Kai W. Hong, CFA
Managing Director & Chief Investment Strategist
While the first half of May continued the choppiness seen over the last several months, M&A sparked a rally in the latter part of the month with mega cap stocks leading the way to record index highs. Economic data was mixed, with Q1 US GDP coming in at an annualized rate of -1% (due to a pause in investments and unusually disruptive winter weather) but consumer spending and factory output increased.. Markets generally shrugged off the weakness with the expectation that Q2 would prove to be more robust. On the geopolitical front, the environment was buoyed by a modest de-escalation of tensions in Ukraine and the election of a pro-growth party in India.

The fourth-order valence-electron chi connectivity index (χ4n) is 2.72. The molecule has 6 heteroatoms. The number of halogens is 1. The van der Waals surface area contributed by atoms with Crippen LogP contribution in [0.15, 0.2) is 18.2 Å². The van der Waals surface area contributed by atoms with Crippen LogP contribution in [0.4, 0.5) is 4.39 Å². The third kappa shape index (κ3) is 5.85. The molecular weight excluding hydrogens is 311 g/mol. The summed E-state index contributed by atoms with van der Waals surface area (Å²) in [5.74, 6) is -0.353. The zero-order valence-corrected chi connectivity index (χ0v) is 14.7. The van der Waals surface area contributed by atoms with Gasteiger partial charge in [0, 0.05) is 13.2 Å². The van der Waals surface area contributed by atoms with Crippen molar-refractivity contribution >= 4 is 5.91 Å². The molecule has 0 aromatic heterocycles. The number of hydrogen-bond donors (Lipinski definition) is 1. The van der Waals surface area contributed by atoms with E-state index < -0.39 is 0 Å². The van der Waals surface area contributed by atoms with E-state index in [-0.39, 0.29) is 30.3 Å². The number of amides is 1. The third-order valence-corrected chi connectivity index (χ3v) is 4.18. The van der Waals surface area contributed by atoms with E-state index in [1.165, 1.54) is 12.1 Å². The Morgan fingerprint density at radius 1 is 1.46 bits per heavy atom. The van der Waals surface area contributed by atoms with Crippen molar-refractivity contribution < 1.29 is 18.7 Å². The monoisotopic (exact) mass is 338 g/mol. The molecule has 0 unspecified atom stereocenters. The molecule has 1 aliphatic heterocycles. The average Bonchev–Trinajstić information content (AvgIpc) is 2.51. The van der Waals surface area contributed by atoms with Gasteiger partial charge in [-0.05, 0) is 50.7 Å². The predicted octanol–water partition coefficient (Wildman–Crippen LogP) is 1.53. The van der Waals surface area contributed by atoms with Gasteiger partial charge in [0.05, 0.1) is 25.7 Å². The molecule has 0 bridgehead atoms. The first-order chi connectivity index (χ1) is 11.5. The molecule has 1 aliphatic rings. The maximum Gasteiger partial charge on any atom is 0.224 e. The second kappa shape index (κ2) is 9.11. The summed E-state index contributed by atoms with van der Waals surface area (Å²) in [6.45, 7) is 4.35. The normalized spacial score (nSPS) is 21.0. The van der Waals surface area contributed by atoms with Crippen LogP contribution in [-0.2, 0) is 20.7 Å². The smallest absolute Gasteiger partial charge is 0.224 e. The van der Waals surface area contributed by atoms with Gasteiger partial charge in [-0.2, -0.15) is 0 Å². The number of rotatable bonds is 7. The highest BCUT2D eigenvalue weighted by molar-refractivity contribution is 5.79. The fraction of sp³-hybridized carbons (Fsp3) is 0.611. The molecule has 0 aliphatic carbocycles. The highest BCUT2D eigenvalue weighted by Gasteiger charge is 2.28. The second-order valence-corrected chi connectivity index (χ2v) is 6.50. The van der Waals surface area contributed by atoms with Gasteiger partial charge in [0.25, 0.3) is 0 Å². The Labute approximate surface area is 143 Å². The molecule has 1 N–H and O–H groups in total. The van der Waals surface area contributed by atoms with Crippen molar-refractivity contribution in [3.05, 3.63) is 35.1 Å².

Active manager performance rebounded with the recovery of technology (where many growth and value managers are presently overweight) and the moderation of some style and factor differentials. Overall market volatility and stock cross-sectional volatility declined from already historically low levels. Size (smaller), value, and quality were fairly negative, but the performance of most other factors was muted. In a manager style context, there was no clear pattern to relative performance as portfolio positioning took precedence.